Re: Aquatic CP's - Aldrovandra

From: Ross Rowe (
Date: Tue Feb 16 1999 - 18:58:10 PST

Date: Wed, 17 Feb 1999 13:58:10 +1100
From: "Ross Rowe" <>
Message-Id: <aabcdefg471$foo@default>
Subject: Re: Aquatic CP's - Aldrovandra

Dear Chris and Nile - Hi

Its about 30 deg C here in Canberra today and since early November I
have been growing some Aldrovandra in a small plastic container 13cm
diameter, and 10 cm deep. It has a bit of peat in the bottom and
tap water (or overflow from the pots above dripping into it). A
little pond water was also added to provide a few bugs. Tap water
in Canberra is good for growing CP. It is in a shady position as
recommended to me by the person who passed me a piece just about 3
cm (4 nodes) long including the growing point.

It grew to about 10 cm long and I think in late December I cut the
hind portion into 2 lengths of 4 nodes, each of which produced a new
growing point fairly promptly. My technique has not produced a mat
of plant or flowers as yet (nor has it survived a winter yet. The
Australian Aldrovandra specimens apparently rarely form an
overwintering bud. Anyway there may be good reason to hope for the
survival of your plant when it arrives, especially prior to
establishing a more suitable setup as described by Chris.

I have also grown Utricularia gibba by similar method or on wet peat
(as for local terrestrial species like U. dichotoma) or in a deeper
fishtank with the plant laid on a couple of cm of peat for a time
(several weeks) and then flooded to the brim. It grew to the
surface rapidly and is now radidly filling the tank (I now have to
look carefully for the piece of Aldrovandra I also introduced to the
tank). The plants growing on wet peat are flowering prolifically
(and are a season older) and even appear to be fortunately crowding
out a bit of weedy U. subulata which was also in the tray.

Hope you have good success whatever techniques you use.

>>> Chris Teichreb <> 17/02/1999 12:27:23 pm >>> Hi

        If you don't have a container prepared for the Aldovanda
already, it probably won't survive. At least that's been the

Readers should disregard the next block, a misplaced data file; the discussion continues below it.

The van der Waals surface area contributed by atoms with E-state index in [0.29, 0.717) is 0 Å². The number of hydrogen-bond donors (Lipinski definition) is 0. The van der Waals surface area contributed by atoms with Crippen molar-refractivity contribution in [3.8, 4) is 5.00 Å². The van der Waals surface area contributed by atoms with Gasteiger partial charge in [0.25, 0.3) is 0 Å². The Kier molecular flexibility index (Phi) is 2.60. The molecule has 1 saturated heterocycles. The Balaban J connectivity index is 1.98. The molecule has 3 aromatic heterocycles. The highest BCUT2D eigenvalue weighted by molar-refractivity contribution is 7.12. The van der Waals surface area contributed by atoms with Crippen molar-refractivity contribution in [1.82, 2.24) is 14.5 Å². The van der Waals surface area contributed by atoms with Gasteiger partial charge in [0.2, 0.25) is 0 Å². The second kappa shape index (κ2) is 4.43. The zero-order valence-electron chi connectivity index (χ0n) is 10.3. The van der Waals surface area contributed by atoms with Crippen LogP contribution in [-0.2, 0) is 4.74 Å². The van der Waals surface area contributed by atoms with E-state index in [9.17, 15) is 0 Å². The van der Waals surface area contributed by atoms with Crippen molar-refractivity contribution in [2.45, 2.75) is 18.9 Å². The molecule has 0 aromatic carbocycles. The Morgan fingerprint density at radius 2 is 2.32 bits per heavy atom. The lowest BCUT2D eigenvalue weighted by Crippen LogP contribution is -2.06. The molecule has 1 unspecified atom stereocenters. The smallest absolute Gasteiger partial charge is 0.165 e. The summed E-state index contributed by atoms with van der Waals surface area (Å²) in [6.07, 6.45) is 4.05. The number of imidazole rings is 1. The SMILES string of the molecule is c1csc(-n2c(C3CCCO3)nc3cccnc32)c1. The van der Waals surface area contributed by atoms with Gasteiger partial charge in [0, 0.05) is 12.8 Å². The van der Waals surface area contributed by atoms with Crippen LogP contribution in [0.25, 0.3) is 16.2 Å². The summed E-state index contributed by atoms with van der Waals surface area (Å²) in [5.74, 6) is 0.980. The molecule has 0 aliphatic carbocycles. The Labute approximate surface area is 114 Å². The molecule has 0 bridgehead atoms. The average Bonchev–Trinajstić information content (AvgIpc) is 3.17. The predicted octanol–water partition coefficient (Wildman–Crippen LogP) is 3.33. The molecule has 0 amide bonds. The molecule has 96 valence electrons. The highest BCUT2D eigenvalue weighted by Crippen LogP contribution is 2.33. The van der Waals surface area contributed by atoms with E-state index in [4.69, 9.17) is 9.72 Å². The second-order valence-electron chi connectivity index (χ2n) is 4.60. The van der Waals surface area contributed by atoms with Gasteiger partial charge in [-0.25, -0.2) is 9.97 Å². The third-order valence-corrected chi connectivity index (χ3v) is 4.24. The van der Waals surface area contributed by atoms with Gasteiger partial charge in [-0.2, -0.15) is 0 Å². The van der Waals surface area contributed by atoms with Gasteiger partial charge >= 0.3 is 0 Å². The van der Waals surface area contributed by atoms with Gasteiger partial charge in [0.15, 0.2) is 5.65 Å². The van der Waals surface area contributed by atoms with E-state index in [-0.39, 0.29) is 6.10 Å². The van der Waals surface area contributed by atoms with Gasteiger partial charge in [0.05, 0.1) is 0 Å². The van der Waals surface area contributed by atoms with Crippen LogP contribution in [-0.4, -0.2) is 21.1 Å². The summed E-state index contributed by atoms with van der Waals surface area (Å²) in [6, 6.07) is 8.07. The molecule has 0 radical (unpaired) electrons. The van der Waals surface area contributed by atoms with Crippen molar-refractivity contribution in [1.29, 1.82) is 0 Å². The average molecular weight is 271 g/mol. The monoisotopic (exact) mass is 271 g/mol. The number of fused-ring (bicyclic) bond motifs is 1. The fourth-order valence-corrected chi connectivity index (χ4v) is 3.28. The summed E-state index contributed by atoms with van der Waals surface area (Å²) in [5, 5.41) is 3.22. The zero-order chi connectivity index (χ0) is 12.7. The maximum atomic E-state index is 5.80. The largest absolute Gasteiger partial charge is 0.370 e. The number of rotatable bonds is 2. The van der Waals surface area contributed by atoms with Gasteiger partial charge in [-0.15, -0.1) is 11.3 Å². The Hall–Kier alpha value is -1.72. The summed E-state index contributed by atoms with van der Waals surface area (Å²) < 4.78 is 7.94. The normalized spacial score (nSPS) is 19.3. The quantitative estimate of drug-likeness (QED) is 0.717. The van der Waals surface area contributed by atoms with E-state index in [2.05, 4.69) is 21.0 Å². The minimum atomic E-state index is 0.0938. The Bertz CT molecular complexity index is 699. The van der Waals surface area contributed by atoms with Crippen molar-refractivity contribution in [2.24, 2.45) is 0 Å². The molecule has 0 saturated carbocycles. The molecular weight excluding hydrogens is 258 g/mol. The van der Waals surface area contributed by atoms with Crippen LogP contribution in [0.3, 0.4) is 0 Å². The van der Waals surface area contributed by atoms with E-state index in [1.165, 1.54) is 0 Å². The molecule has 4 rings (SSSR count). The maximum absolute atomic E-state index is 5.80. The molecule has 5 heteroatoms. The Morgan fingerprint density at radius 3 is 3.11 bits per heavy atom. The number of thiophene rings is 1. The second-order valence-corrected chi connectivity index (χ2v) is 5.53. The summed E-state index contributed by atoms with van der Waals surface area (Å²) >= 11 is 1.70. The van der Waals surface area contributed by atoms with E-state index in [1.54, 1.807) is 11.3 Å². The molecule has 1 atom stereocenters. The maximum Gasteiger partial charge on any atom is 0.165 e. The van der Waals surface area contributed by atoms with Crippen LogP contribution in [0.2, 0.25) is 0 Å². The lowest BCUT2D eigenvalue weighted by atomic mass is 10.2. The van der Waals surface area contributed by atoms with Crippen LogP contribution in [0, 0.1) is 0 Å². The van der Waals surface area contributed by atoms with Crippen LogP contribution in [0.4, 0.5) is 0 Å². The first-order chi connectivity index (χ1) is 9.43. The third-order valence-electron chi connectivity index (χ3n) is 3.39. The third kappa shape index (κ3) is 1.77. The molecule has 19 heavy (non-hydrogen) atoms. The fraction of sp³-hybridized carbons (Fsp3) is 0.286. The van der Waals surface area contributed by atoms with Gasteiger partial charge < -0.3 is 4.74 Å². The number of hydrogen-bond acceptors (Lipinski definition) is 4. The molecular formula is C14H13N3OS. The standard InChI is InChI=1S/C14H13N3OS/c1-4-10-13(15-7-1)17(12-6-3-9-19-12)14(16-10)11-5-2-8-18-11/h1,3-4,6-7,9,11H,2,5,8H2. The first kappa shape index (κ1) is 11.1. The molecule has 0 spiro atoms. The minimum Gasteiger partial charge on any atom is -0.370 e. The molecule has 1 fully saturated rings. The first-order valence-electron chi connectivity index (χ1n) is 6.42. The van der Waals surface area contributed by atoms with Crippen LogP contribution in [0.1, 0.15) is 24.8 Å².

opinion of most people. There was a recent CPN issue devoted to
Aldrovanda and its cultivation. Basically, take a large container
with a large surface area to depth ratio (ie: shallow, kiddie
wading pools are ideal), fill with some peat moss and water and
allow it to age and then introduce some other aquatic plants (eg:
Typha) which the Aldrovanda need for protection against algal
accumulation on themselves and for further conditoining of water
(nutrient uptake, etc.). Anyways, after a few months outdoors, the
pool will then be ready to introduce Aldrovanda into it. So sorry
to say, but your plants may not survive if they're being shipped in
the next couple of weeks. Other hints, they apparently appreciate
some amount of hardness in the water (via addition of CaCO3) and
high CO2 concentrations (the aquatic plant people have all sorts of
neat tricks for increasing this in aquaria and ponds).

        As for how to prepare your outdoor pond for aquatic utrics,
I just mix about a handful of peat for every cup of water, so expand
this formula as needed. The peat will quickly acidify the water and
turn it a lovely coppery brown colour. Good luck!

Hapy growing,


On Tue, 16 Feb 1999, nile smith wrote:

> nile smith > > > Hi List, > > I just ordered some
Aldrovanda and I really > want it to survive. The last Aldrovanda I
> had slowly died over a period of a couple > weeks. I would
appreciate any advise I could > get on keeping Aldrovanda alive in
cultivation. > > Also, I've got a small pond on my property, >
about 12' x 15' x 5' deep. Does anybody > know how I could acidify
it to the point > where it will allow aquatic CP's to survive > in
it? Thanks, > > Nile Smith > >

********************************** Chris Teichreb Department of
Biological Sciences Simon Fraser University Burnaby, B.C. **********************************

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